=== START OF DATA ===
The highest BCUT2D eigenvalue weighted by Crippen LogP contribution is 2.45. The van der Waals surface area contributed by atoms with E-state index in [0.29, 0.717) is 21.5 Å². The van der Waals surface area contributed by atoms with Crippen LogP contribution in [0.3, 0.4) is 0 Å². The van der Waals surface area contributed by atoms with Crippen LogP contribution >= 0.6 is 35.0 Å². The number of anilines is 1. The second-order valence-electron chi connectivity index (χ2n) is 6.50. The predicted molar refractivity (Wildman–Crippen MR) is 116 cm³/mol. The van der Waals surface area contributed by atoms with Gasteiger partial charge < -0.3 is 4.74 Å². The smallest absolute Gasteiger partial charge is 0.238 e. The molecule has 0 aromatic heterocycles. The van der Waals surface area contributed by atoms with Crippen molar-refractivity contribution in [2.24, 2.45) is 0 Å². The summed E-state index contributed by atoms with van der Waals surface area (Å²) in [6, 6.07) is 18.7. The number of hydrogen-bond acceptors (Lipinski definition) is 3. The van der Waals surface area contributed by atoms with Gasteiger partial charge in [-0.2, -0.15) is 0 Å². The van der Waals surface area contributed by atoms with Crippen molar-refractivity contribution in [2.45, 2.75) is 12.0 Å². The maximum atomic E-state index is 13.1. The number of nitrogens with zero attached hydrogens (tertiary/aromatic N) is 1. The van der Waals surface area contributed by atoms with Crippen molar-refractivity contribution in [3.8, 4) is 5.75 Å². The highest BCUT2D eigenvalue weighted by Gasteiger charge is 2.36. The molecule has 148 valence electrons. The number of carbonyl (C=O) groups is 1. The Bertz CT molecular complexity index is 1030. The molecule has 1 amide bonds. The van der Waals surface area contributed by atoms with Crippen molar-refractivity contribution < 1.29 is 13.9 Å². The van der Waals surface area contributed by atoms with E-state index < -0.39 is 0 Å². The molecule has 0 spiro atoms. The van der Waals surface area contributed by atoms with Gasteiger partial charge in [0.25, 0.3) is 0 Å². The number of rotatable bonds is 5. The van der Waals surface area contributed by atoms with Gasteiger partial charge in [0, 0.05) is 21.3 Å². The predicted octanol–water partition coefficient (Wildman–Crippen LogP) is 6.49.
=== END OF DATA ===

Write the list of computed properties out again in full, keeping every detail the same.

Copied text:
The highest BCUT2D eigenvalue weighted by Crippen LogP contribution is 2.45. The van der Waals surface area contributed by atoms with E-state index in [0.29, 0.717) is 21.5 Å². The van der Waals surface area contributed by atoms with Crippen LogP contribution in [0.3, 0.4) is 0 Å². The van der Waals surface area contributed by atoms with Crippen LogP contribution >= 0.6 is 35.0 Å². The number of anilines is 1. The second-order valence-electron chi connectivity index (χ2n) is 6.50. The predicted molar refractivity (Wildman–Crippen MR) is 116 cm³/mol. The van der Waals surface area contributed by atoms with Gasteiger partial charge < -0.3 is 4.74 Å². The smallest absolute Gasteiger partial charge is 0.238 e. The molecule has 0 aromatic heterocycles. The van der Waals surface area contributed by atoms with Crippen molar-refractivity contribution in [2.24, 2.45) is 0 Å². The summed E-state index contributed by atoms with van der Waals surface area (Å²) in [6, 6.07) is 18.7. The number of hydrogen-bond acceptors (Lipinski definition) is 3. The van der Waals surface area contributed by atoms with Gasteiger partial charge in [-0.2, -0.15) is 0 Å². The van der Waals surface area contributed by atoms with Crippen molar-refractivity contribution in [2.45, 2.75) is 12.0 Å². The maximum atomic E-state index is 13.1. The number of nitrogens with zero attached hydrogens (tertiary/aromatic N) is 1. The van der Waals surface area contributed by atoms with Crippen molar-refractivity contribution in [3.8, 4) is 5.75 Å². The highest BCUT2D eigenvalue weighted by Gasteiger charge is 2.36. The molecule has 148 valence electrons. The number of carbonyl (C=O) groups is 1. The Bertz CT molecular complexity index is 1030. The molecule has 1 amide bonds. The van der Waals surface area contributed by atoms with Crippen molar-refractivity contribution < 1.29 is 13.9 Å². The van der Waals surface area contributed by atoms with E-state index < -0.39 is 0 Å². The molecule has 0 spiro atoms. The van der Waals surface area contributed by atoms with Gasteiger partial charge in [0.25, 0.3) is 0 Å². The number of rotatable bonds is 5. The van der Waals surface area contributed by atoms with Gasteiger partial charge in [0, 0.05) is 21.3 Å². The predicted octanol–water partition coefficient (Wildman–Crippen LogP) is 6.49.